A lot of those needs are subtle. As far as I can tell, the track work around Seattle's King Street Station (mostly to the south) served two main purposes; it moved the freight mainline to no longer split the station and the passenger-train maintenance/holding yard one block south (freight trains now travel east of both), and it converted a lot of those connecting switches to be centrally managed, automatic switches. Since this included the two Sounder station platforms, Sounder trains no longer have to go through several hand-operated switches, requiring a time-consuming safety process, to get from the station to either the entrance to the maintenance/holding yard or the mainline tracks headed north or south. The Amtrak Cascades platforms haven't been converted, but the connection between them and the centrally-managed segments has been simplified; hopefully, that'll get finished in the 2009-2011 budget cycle. Upgrading safety equipment and crossing signals and straightening out sharp track curves are also important; the current short-term goal seems to be to get as many segments as possible to meet the 79-mph standards (though some like the Ballard Bridge will need upgrades just to get to 40 mph), while the long-term plan calls for some segments to be upgraded for 110-mph service.

Ironically, WSDOT is also funding improving freight rail stuff, but most of that money seems to be going towards building/improving connections to ports and industrial centers; little else has been done by them or anyone else to this entire rail corridor since 1917 except to improve signaling systems. I don't know whether that's a significant driver to BNSF's traffic; maybe that that's pretty insignificant to them, and most of their traffic is longstanding connections and/or goods that are trucked to/from a rail switching yard to be whisked away to a different part of the country.

I don't know if we'll ever reach the goal that was originally envisioned for 2023; that requires some expensive new track for 110-mph operation. However, I have high hopes for their "midpoint" goal that they originally thought could be done by 2008. We're one of five federally-designated future high-capacity rail corridors (not counting the Acela corridor that's already running), although I haven't seen indications that that's translated into significant funding yet. WSDOT and BNSF have a legal agreement that sets out the framework for doing all of these projects, minimizing the remaining bureaucracy required for each individual project. Finally, we're starting to make progress. Several of these projects are underway, including one or two expensive ones. Lots more have funding for their design phase. Hopefully, all of this forward progress will build momentum that'll help get the other pieces done too.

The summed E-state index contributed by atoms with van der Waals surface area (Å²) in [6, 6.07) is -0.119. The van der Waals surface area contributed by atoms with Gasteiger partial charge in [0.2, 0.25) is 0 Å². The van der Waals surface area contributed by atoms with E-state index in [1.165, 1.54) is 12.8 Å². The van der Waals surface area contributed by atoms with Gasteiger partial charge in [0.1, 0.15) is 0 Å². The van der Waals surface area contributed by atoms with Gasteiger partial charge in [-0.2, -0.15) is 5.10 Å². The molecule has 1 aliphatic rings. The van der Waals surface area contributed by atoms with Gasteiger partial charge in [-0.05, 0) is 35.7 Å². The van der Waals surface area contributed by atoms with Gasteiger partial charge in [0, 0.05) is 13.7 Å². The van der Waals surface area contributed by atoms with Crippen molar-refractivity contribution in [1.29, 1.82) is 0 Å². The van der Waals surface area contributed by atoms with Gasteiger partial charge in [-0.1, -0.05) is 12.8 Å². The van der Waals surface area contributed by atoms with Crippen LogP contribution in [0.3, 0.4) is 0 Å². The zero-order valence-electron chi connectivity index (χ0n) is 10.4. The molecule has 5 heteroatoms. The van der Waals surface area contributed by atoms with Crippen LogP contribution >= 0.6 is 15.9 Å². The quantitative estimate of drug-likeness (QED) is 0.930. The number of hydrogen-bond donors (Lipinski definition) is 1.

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[public] Orbitz 3, Expedia 9

(out of 10)

Yesterday, I went online to reserve flights and hotel for jmboyles and I for the holidays. The experience was quite enlightening, and has left me with a definite preference for travel websites. Collapse )

At the end of it all, while Orbitz gets points because their rep was quite willing to help make things right after the craziness I experienced trying to use their website, Expedia avoided the craziness; their processing flow had what I consider the right way of handling things; they largely hid the internal problems from me and used a mechanism to make things right smoothly enough that I might never have noticed something was wrong if I weren't really paying attention.

[public] decTOP Ubuntu upgrade

I upgraded Ubuntu on my decTOP, the server that I got when tithonium bought a set of four to get the 4-pack discount.

It was only slightly interesting. Collapse )

I don't actually recommend new decTOPs at this point, except for people really like the ruggedized case or really care about it being as cheap as possible, primarily because the decTOP has only USB1 and no builtin Ethernet, though it does come with a USB-Ethernet dongle. Newer options are out there that have the nice low-power characteristic and actually have USB2 and Ethernet built in. I'll try to edit this entry soonish with one I've heard of (which, sadly doesn't have complete Linux drivers yet).